Eventually both legislatures authorized their agents to settle the case among themselves, rather than waiting for Confederation judges. Massachusetts conceded sovereignty to New York, but New York authorized Massachusetts to sell six million acres surrounding what is now Buffalo. The two states entered their agreement on the journal of Congress in October 1787, and court never sat. Massachusetts sold its land to a land company for $200,000 in badly needed cash.
In this controversy, the mere existence of a federal resolution process provided the impetus toward settlement.
South Carolina vs. Georgia
Even while the previous dispute was gestating, South Carolina brought the next case before Congress. In this case, the prolix provisions for striking out judges would be tested for the first and only time.
The boundary between Georgia and South Carolina, as charter boundaries go, was fairly straightforward. It ran from the sea up the Savannah River to its source, or to the 35th parallel, whichever came first. If the source was south of the parallel, the boundary ran west to the Mississippi, and South Carolina had a narrow strip of western land to call its own. If the source was north of the parallel, then South Carolina was enclosed.
However, like most rivers, the Savannah forms from a confluence of tributaries. South Carolina stated the point at issue succinctly in its petition to Congress on July 1, 1785: “(South Carolina) contends (that) the River Savannah loses that name at the Confluence of the Tugoloo and Keowee Rivers, consequently that spot is the head of the Savannah River; the State of Georgia, on the other hand, contends, that the source of the Keowee River is to be considered as the head of the Savannah River.”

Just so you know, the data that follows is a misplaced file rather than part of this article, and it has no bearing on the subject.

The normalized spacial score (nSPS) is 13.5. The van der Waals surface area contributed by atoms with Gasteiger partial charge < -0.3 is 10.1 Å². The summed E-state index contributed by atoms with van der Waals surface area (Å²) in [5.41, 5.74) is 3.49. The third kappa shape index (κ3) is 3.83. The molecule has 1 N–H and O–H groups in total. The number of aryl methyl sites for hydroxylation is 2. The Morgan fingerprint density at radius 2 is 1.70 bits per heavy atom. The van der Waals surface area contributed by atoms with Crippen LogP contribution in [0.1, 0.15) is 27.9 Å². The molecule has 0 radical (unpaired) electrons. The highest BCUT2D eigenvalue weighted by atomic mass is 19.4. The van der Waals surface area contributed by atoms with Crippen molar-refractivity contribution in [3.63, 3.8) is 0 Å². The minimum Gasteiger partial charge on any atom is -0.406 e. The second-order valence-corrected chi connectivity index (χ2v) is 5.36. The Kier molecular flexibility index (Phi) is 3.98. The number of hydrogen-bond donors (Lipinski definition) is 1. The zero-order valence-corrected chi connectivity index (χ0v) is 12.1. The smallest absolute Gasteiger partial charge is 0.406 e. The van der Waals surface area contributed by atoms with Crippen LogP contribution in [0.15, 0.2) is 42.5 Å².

Georgia was notified, and agents for the two states appeared before Congress on September 4, 1786. The agents reported, one week later, that they could not agree on judges. Thus it was that on September 13 Congress named 39 individuals, three from each of the states, to sit as potential judges. The journals do not record how Congress came up with these names or what assurance they had that any of the judges would be willing to serve.
Then the two groups of agents alternated in striking out names; on what grounds we know not. They reduced the panel from 39 potential judges to 13, and finally the 13 names were placed in a box and nine names were drawn out. The nine judges selected included James Madison and John Dickinson. Congress directed the agents and judges to assemble in New York, where Congress was then sitting, in May 1787.
Once again, court never sat. The agents hashed the matter out among themselves, and compromised (April 28, 1787). The boundary was indeed to run up the tributaries to the Savannah, per Georgia. But, to assuage South Carolina, it was to run up the western tributaries, the Chattooga and Tugoloo, rather than the eastern tributary, the Keowee. This gave South Carolina control over about 200 square miles between the rivers, in which the largest town today is Seneca.
Two of the bypassed judges, who had travelled to New York, filed a claim with Congress for compensation. Congress, which had no money, told them to apply to South Carolina and Georgia.
The dispute resolution clause, convoluted as it was, must be accounted a success. It ended one long-festering controversy and led to out-of-court settlements in two others. The Constitution of the United States (COTUS) retained the federal role in resolving state boundary disputes; but with a standing federal judiciary, special-purpose courts were no longer necessary. The COTUS gives original jurisdiction over all cases involving one or more states to the Supreme Court.
Sources: J. C. Bancroft Davis, Federal Courts Prior to the Adoption of the Constitution, appendix to United States Reports Volume 131, 1888; Journals of the Continental Congress, Volumes 21 through 32; Frederick W. Gnichtel, The Trenton Decree of 1782 and the Pennamite War, 1920